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Article |

Obturator Bypass for Mycotic Aneurysm in the Drug Addict

Stefan H. Fromm, MD; Charles E. Lucas, MD
Arch Surg. 1970;100(1):82-83. doi:10.1001/archsurg.1970.01340190084019.
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Shaw and Baue1 first described the use of iliofemoral bypass through the obturator foramen for patients with sepsis in the groin following arterial reconstructive surgery. This procedure has since been applied to patients who have carcinomatous overgrowth, radiation necrosis, ischemic skin flaps or trauma to the overlying soft tissues in the femoral triangle.2 Guida and Moore2 have recently presented an excellent description of the operative technique. The increasing incidence of narcotic addiction with "main lining" of heroin into the femoral vein has resulted in a growing number of patients with a "mycotic aneurysm" of the groin. Since November 1967, we have encountered five such patients at Detroit General Hospital. The lessons learned in these patients are the subject of this report.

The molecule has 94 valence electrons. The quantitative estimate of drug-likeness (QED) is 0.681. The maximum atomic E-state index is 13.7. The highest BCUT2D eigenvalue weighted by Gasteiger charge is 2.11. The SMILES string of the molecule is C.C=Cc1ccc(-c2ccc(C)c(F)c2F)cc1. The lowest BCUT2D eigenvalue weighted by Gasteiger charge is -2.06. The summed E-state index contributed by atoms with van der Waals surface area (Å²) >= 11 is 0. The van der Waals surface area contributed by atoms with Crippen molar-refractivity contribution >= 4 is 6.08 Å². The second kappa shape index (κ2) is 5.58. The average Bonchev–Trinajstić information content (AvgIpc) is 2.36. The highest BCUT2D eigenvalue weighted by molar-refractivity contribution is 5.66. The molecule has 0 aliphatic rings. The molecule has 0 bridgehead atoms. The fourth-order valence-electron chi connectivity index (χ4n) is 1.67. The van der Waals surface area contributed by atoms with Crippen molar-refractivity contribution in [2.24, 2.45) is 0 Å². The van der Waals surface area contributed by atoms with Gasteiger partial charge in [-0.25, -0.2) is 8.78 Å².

Report of Cases  Case 1.—A 53-year-old man presented to the emergency room on Jan 3, 1968, with a three-day history of swelling and pain in the


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